Volume 41, Issue 5 (September 1996)
Viscoelastic Characteristics of Typical Shoe Outsole Materials and Their Effects on Walkway Friction Models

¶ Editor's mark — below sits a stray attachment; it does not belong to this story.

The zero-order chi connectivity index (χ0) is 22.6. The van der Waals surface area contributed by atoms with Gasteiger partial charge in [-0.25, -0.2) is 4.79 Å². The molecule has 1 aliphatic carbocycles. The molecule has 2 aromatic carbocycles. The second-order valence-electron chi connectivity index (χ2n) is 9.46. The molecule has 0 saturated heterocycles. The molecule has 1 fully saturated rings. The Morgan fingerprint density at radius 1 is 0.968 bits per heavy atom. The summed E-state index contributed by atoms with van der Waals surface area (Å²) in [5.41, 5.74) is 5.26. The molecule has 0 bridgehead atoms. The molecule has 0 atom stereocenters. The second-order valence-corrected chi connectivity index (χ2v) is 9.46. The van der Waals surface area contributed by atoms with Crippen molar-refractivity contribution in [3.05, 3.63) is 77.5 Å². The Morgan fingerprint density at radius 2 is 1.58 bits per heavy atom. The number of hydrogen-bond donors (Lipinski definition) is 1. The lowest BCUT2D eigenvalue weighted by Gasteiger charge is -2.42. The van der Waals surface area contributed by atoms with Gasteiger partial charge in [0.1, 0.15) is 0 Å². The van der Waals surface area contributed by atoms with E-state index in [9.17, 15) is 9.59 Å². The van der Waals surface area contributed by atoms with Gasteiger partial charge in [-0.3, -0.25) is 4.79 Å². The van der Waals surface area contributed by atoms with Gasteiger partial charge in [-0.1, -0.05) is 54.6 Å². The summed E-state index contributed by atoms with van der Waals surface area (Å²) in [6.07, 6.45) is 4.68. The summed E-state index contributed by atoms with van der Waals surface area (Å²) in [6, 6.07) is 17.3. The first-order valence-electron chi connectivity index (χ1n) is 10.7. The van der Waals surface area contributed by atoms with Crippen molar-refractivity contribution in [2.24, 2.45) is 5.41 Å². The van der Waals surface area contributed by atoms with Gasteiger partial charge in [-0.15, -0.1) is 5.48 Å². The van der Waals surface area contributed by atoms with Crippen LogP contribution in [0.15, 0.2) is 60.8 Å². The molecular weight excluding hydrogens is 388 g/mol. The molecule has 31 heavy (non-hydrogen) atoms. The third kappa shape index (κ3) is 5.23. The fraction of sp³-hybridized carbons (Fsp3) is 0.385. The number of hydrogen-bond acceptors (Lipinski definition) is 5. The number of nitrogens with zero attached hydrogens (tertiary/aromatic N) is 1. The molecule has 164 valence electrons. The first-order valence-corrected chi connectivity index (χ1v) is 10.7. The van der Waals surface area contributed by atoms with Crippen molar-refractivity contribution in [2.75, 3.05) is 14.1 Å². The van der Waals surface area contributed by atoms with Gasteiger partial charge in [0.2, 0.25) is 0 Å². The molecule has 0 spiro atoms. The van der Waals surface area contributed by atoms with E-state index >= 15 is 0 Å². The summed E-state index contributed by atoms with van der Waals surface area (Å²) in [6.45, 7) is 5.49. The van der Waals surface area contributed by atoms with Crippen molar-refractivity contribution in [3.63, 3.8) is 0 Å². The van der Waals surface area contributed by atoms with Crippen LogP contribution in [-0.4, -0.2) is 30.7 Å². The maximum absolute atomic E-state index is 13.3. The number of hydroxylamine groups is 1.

The physical laws governing the forces encountered when two materials in contact move, or tend to move, relative to another, have been developed over the last three hundred years. The assumptions used in these theories considered materials to be elastic in nature. A number of problems arise in applying these theories to footwear outsole materials. For example, the materials can be viscoelastic, which can alter their response to applied loads. Friction in elastomers has been shown to be made up of two different terms: adhesion and deformation. Waves of detachment have been observed in sliding elastomers that are the result of viscoelastic instability at the contact surface. Although this has been established in various laboratory tests, it has not been shown that typical conditions encountered during gait (forces, walking/sliding speed, temperatures, pressures) fit the adhesion/deformation model of elastomers. Available methods to measure/simulate friction during gait are controversial. Viscoelastic materials properties can vary with rate of loading, including friction and mechanical. Tensile tests at various strain rates were performed on typical commercially available shoe outsole materials-leather, and Neolite®. The results did not show any significant trend with respect to strain rate and measured mechanical properties.